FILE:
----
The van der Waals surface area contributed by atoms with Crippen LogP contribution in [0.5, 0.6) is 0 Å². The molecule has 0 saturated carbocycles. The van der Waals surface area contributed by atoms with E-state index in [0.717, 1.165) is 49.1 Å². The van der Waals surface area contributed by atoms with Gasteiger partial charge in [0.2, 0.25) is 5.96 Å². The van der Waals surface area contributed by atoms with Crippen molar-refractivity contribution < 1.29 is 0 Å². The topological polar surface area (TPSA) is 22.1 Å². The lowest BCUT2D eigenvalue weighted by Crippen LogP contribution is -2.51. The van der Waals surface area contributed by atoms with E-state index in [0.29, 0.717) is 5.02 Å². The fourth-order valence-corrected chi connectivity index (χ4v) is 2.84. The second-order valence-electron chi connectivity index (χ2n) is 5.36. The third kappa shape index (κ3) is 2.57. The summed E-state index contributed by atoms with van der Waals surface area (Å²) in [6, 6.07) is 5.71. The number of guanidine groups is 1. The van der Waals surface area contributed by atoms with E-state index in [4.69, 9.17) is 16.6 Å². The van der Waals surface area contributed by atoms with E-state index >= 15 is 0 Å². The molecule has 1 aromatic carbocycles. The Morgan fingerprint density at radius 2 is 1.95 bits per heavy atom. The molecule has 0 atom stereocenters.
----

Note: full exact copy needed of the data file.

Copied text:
The van der Waals surface area contributed by atoms with Crippen LogP contribution in [0.5, 0.6) is 0 Å². The molecule has 0 saturated carbocycles. The van der Waals surface area contributed by atoms with E-state index in [0.717, 1.165) is 49.1 Å². The van der Waals surface area contributed by atoms with Gasteiger partial charge in [0.2, 0.25) is 5.96 Å². The van der Waals surface area contributed by atoms with Crippen molar-refractivity contribution < 1.29 is 0 Å². The topological polar surface area (TPSA) is 22.1 Å². The lowest BCUT2D eigenvalue weighted by Crippen LogP contribution is -2.51. The van der Waals surface area contributed by atoms with E-state index in [0.29, 0.717) is 5.02 Å². The fourth-order valence-corrected chi connectivity index (χ4v) is 2.84. The second-order valence-electron chi connectivity index (χ2n) is 5.36. The third kappa shape index (κ3) is 2.57. The summed E-state index contributed by atoms with van der Waals surface area (Å²) in [6, 6.07) is 5.71. The number of guanidine groups is 1. The van der Waals surface area contributed by atoms with E-state index in [4.69, 9.17) is 16.6 Å². The van der Waals surface area contributed by atoms with E-state index >= 15 is 0 Å². The molecule has 1 aromatic carbocycles. The Morgan fingerprint density at radius 2 is 1.95 bits per heavy atom. The molecule has 0 atom stereocenters.